A new National Bureau of Economic Research working paper looks at a key concern around school choice: Does school choice provide options to all families or do schools of choice seek out easier-to-educate students, leaving more challenging kids to the traditional public schools?
Advocates maintain oversubscribed charter schools use lotteries to prevent skimming, but critics have complained the choice process can allow schools to influence who applies.
In the paper, “Education for All? A Nationwide Audit Study of Schools of Choice,” researchers test whether schools of choice “cream skim.”
The study notes: “Families often lack information about schools’ eligibility requirements, quality, and admission processes. These frictions raise the possibility that schools of choice manipulate the applicant pool by providing less application information to the parents of children perceived as more difficult to educate.”
Researchers focused on traditional public schools in areas with intra-district school choice and charter schools. Charters are public schools allowed greater autonomy in how they operate in exchange for specified performance goals. When charters have too many applicants, they rely on lotteries.
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I’ve received calls over the years alleging that a Georgia charter school was somehow steering families away, but the evidence offered was always subjective. It’s hard to quantify whether one family gets a more enthusiastic greeting when they tour the school or how quickly a principal responds to one family’s email inquiry compared to another.
In this study, the researchers attempted to discern whether schools of choice provide less application information to lower-performing or costlier-to-educate students. The researchers employed a method used in studies identifying racial bias in housing rentals or job applications.
The researchers sent emails to 6,452 charter and traditional public schools of choice across 29 states and the District of Columbia from fictitious parents.
The emails asked whether any student was eligible to apply to the school and how to do so. Each email included a randomly assigned attribute about the student: disability status, poor behavior, high or low prior academic achievement, or no indication of these characteristics.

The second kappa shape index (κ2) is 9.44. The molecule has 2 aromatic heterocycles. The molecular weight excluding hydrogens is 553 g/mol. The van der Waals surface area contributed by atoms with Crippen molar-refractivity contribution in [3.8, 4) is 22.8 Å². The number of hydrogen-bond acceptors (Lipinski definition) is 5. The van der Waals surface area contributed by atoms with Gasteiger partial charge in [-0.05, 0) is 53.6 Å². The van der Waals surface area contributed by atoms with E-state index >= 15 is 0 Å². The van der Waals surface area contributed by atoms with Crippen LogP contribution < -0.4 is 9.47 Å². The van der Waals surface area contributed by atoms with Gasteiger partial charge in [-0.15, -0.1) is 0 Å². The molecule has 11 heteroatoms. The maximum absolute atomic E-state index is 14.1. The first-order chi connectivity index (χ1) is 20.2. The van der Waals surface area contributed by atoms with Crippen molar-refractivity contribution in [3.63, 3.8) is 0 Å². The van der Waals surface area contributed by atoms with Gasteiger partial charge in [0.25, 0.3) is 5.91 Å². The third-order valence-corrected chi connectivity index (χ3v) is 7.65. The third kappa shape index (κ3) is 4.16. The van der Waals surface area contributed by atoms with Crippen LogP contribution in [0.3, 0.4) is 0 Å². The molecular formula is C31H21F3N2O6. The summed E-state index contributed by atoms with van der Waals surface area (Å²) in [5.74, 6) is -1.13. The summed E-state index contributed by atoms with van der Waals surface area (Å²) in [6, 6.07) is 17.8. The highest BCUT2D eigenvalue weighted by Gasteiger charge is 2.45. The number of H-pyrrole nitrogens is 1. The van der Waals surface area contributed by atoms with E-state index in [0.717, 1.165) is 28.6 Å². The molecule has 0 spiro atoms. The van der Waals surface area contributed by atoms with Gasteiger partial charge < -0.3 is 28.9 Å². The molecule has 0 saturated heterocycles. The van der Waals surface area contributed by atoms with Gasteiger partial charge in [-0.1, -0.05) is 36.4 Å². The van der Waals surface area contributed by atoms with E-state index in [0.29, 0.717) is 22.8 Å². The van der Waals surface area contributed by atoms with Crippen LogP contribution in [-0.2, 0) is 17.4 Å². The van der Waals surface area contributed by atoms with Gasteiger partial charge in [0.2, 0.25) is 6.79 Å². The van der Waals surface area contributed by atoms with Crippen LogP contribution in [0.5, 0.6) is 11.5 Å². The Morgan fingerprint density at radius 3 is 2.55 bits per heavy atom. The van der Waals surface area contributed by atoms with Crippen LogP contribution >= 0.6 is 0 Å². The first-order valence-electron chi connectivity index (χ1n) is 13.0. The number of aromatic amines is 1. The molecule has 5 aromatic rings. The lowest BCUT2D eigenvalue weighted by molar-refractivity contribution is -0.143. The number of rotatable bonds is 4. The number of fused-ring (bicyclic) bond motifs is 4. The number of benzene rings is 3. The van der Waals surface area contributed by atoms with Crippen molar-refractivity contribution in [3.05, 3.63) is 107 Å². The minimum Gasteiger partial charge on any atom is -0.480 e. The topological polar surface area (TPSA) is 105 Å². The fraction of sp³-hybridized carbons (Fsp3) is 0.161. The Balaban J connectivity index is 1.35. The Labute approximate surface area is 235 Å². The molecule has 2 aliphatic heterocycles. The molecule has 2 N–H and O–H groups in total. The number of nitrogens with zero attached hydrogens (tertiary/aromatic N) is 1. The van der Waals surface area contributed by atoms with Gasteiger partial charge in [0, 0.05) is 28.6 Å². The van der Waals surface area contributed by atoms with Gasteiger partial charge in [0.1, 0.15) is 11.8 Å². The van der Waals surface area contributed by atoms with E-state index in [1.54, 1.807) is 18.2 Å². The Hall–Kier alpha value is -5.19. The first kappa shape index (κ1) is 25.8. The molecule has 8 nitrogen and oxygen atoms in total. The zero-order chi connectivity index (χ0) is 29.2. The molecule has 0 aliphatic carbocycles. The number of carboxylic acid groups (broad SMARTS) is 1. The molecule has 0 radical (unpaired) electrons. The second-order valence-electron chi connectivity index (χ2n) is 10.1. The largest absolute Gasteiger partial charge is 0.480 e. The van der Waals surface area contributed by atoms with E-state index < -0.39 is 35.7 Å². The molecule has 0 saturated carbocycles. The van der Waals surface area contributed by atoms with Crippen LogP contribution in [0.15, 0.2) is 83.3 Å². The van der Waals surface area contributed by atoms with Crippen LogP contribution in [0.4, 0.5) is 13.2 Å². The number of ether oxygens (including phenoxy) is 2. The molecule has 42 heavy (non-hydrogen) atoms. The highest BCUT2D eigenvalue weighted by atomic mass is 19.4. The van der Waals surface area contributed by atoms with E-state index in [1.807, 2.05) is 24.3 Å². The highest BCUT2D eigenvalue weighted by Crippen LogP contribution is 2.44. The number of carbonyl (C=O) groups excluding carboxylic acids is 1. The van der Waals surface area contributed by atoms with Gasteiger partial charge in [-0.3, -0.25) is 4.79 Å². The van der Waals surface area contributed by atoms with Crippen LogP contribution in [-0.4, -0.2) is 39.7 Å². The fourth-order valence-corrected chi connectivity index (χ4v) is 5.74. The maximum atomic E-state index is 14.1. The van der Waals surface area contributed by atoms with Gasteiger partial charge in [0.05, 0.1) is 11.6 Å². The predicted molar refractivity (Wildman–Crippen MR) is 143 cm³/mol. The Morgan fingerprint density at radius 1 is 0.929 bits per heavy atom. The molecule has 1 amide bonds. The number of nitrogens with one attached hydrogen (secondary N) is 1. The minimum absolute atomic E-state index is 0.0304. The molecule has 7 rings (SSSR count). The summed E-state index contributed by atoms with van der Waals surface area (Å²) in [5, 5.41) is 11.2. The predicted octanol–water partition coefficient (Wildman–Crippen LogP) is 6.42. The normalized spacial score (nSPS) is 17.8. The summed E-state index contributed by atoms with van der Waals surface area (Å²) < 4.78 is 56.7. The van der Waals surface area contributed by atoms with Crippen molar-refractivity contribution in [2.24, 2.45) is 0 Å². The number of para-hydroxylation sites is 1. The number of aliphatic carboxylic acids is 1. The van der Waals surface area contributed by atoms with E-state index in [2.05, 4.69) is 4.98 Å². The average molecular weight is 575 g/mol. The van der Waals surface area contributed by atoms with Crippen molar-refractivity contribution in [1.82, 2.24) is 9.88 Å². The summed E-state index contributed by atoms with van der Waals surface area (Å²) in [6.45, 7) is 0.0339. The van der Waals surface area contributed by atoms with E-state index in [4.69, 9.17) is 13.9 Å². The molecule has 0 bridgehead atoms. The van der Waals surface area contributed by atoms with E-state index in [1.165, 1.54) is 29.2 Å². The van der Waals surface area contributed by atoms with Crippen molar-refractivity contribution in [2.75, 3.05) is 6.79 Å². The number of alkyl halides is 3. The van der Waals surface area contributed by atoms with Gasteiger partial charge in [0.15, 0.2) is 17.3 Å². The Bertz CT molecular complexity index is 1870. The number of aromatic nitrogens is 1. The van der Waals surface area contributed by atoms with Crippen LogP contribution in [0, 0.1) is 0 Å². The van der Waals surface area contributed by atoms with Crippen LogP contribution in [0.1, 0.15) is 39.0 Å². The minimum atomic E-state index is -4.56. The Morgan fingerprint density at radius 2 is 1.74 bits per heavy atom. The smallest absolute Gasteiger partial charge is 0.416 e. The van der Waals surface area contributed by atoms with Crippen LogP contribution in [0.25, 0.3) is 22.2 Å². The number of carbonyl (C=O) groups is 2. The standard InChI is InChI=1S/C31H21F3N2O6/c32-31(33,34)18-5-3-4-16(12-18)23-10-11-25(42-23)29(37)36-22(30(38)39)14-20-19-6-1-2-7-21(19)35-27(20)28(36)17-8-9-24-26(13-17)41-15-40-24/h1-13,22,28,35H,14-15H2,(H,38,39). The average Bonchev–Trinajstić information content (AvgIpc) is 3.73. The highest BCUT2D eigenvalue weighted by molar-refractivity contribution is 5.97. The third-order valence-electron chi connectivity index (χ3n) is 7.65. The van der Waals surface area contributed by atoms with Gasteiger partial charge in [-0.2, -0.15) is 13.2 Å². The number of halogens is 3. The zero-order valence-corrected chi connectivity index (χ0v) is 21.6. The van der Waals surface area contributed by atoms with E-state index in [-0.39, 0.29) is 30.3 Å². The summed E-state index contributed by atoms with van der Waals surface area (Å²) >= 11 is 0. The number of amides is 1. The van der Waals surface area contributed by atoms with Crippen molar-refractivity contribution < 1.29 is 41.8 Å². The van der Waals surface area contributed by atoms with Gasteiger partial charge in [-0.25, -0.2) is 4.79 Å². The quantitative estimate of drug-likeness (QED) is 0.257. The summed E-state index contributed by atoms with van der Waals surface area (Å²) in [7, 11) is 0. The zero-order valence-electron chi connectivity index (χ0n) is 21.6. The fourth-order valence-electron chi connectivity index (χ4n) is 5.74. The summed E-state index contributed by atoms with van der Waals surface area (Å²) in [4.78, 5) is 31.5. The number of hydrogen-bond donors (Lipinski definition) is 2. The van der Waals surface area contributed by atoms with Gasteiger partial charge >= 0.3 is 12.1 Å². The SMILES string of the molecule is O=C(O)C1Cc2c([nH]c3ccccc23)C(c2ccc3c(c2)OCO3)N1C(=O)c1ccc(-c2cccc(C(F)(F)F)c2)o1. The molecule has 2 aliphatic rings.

The chief finding: Schools respond less often to messages regarding students whom schools may view as more difficult to educate.
Was there a difference in response from traditional public schools and charters?
The study states:
To explore this question, our sample includes charter schools matched to nearby traditional public schools of choice with the same entry grade level. We find that, overall, traditional public schools’ response rates are similar to the response rates from charter schools across treatment messages. However, there is a different response rate to messages that signal a child has a significant special need. Traditional public schools exhibit no differential response rate to these messages, but charter schools are 7 percentage points less likely to respond to them than to the baseline message. This result is important because students with disabilities are twice as expensive to educate than the typical student without a disability. These results hold for high-value-added schools, including urban, high-value added charter schools…No-excuses charter schools are significantly less likely (10 percentage points) to respond to inquiries that signal a child’s potentially significant disability than to the baseline message.
The researchers maintain their study “provides the first experimental evidence testing whether schools of choice provide less application information to students whom schools may perceive as harder to educate. Second, we incorporate signals of several student attributes—beyond race and gender— across a wide variety and a large number of schools. Lastly, our research highlights the importance of providing transparent information to families to ensure all students have equal access to schools of choice.”